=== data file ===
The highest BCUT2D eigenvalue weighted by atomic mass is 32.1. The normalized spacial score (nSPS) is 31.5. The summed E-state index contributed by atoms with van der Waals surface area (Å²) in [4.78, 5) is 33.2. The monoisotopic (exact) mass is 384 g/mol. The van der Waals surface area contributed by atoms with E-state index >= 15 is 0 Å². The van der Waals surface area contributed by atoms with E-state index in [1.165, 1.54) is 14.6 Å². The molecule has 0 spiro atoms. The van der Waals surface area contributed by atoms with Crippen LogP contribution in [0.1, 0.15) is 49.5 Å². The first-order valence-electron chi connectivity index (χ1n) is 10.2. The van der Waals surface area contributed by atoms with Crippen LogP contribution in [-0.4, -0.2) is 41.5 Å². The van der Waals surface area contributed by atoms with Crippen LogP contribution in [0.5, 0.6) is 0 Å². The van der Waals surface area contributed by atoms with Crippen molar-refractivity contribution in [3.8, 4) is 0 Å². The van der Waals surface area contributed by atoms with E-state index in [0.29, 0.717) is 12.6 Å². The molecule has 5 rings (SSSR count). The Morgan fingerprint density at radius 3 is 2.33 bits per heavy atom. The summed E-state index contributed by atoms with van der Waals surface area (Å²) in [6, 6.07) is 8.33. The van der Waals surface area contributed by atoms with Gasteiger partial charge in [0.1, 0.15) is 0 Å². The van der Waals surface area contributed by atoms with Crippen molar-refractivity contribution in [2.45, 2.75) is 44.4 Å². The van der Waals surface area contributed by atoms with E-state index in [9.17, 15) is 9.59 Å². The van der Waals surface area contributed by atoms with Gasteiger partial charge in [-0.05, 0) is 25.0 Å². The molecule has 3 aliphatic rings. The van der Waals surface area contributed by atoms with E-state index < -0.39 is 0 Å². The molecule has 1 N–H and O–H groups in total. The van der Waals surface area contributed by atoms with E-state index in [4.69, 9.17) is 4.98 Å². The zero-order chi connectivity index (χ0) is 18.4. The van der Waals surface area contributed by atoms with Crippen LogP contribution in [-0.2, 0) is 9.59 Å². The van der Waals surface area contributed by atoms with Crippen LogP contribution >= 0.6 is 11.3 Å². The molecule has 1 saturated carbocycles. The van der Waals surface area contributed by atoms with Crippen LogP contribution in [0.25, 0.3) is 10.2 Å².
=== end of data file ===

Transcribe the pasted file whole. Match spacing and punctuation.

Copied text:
The highest BCUT2D eigenvalue weighted by atomic mass is 32.1. The normalized spacial score (nSPS) is 31.5. The summed E-state index contributed by atoms with van der Waals surface area (Å²) in [4.78, 5) is 33.2. The monoisotopic (exact) mass is 384 g/mol. The van der Waals surface area contributed by atoms with E-state index >= 15 is 0 Å². The van der Waals surface area contributed by atoms with E-state index in [1.165, 1.54) is 14.6 Å². The molecule has 0 spiro atoms. The van der Waals surface area contributed by atoms with Crippen LogP contribution in [0.1, 0.15) is 49.5 Å². The first-order valence-electron chi connectivity index (χ1n) is 10.2. The van der Waals surface area contributed by atoms with Crippen LogP contribution in [-0.4, -0.2) is 41.5 Å². The van der Waals surface area contributed by atoms with Crippen LogP contribution in [0.5, 0.6) is 0 Å². The van der Waals surface area contributed by atoms with Crippen molar-refractivity contribution in [3.8, 4) is 0 Å². The van der Waals surface area contributed by atoms with E-state index in [0.29, 0.717) is 12.6 Å². The molecule has 5 rings (SSSR count). The Morgan fingerprint density at radius 3 is 2.33 bits per heavy atom. The summed E-state index contributed by atoms with van der Waals surface area (Å²) in [6, 6.07) is 8.33. The van der Waals surface area contributed by atoms with Gasteiger partial charge in [0.1, 0.15) is 0 Å². The van der Waals surface area contributed by atoms with Crippen molar-refractivity contribution in [2.45, 2.75) is 44.4 Å². The van der Waals surface area contributed by atoms with E-state index in [9.17, 15) is 9.59 Å². The van der Waals surface area contributed by atoms with Gasteiger partial charge in [-0.05, 0) is 25.0 Å². The molecule has 3 aliphatic rings. The van der Waals surface area contributed by atoms with E-state index < -0.39 is 0 Å². The molecule has 1 N–H and O–H groups in total. The van der Waals surface area contributed by atoms with E-state index in [4.69, 9.17) is 4.98 Å². The zero-order chi connectivity index (χ0) is 18.4. The van der Waals surface area contributed by atoms with Crippen LogP contribution in [-0.2, 0) is 9.59 Å². The van der Waals surface area contributed by atoms with Crippen LogP contribution >= 0.6 is 11.3 Å². The molecule has 1 saturated carbocycles. The van der Waals surface area contributed by atoms with Crippen LogP contribution in [0.25, 0.3) is 10.2 Å².